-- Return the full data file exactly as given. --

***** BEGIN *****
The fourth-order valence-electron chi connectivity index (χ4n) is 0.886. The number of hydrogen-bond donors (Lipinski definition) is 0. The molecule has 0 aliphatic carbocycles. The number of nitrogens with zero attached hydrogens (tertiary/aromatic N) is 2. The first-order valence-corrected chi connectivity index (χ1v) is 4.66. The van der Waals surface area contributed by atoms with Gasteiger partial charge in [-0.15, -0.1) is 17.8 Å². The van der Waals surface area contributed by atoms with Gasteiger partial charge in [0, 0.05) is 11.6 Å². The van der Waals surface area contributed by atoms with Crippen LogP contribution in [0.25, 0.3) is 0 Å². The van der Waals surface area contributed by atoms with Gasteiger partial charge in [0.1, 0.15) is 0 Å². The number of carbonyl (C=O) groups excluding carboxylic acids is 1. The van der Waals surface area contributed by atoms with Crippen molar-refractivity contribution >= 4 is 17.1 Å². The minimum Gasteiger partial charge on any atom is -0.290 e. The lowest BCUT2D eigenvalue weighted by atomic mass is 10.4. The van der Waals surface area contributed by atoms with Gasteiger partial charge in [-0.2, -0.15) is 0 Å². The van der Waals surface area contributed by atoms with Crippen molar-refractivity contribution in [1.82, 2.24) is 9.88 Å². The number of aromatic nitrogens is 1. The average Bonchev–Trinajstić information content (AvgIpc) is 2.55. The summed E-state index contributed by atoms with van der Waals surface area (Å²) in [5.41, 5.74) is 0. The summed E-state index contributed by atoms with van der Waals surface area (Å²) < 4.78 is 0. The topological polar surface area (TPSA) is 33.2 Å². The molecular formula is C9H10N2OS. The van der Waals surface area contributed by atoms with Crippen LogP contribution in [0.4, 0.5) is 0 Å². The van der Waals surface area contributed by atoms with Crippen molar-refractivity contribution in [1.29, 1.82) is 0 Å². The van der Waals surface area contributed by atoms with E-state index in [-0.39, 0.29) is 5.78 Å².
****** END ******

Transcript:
The fourth-order valence-electron chi connectivity index (χ4n) is 0.886. The number of hydrogen-bond donors (Lipinski definition) is 0. The molecule has 0 aliphatic carbocycles. The number of nitrogens with zero attached hydrogens (tertiary/aromatic N) is 2. The first-order valence-corrected chi connectivity index (χ1v) is 4.66. The van der Waals surface area contributed by atoms with Gasteiger partial charge in [-0.15, -0.1) is 17.8 Å². The van der Waals surface area contributed by atoms with Gasteiger partial charge in [0, 0.05) is 11.6 Å². The van der Waals surface area contributed by atoms with Crippen LogP contribution in [0.25, 0.3) is 0 Å². The van der Waals surface area contributed by atoms with Gasteiger partial charge in [0.1, 0.15) is 0 Å². The number of carbonyl (C=O) groups excluding carboxylic acids is 1. The van der Waals surface area contributed by atoms with Crippen molar-refractivity contribution >= 4 is 17.1 Å². The minimum Gasteiger partial charge on any atom is -0.290 e. The lowest BCUT2D eigenvalue weighted by atomic mass is 10.4. The van der Waals surface area contributed by atoms with Gasteiger partial charge in [-0.2, -0.15) is 0 Å². The van der Waals surface area contributed by atoms with Crippen molar-refractivity contribution in [1.82, 2.24) is 9.88 Å². The number of aromatic nitrogens is 1. The average Bonchev–Trinajstić information content (AvgIpc) is 2.55. The summed E-state index contributed by atoms with van der Waals surface area (Å²) in [5.41, 5.74) is 0. The summed E-state index contributed by atoms with van der Waals surface area (Å²) < 4.78 is 0. The topological polar surface area (TPSA) is 33.2 Å². The molecular formula is C9H10N2OS. The van der Waals surface area contributed by atoms with Crippen LogP contribution in [0.4, 0.5) is 0 Å². The van der Waals surface area contributed by atoms with Crippen molar-refractivity contribution in [1.29, 1.82) is 0 Å². The van der Waals surface area contributed by atoms with E-state index in [-0.39, 0.29) is 5.78 Å².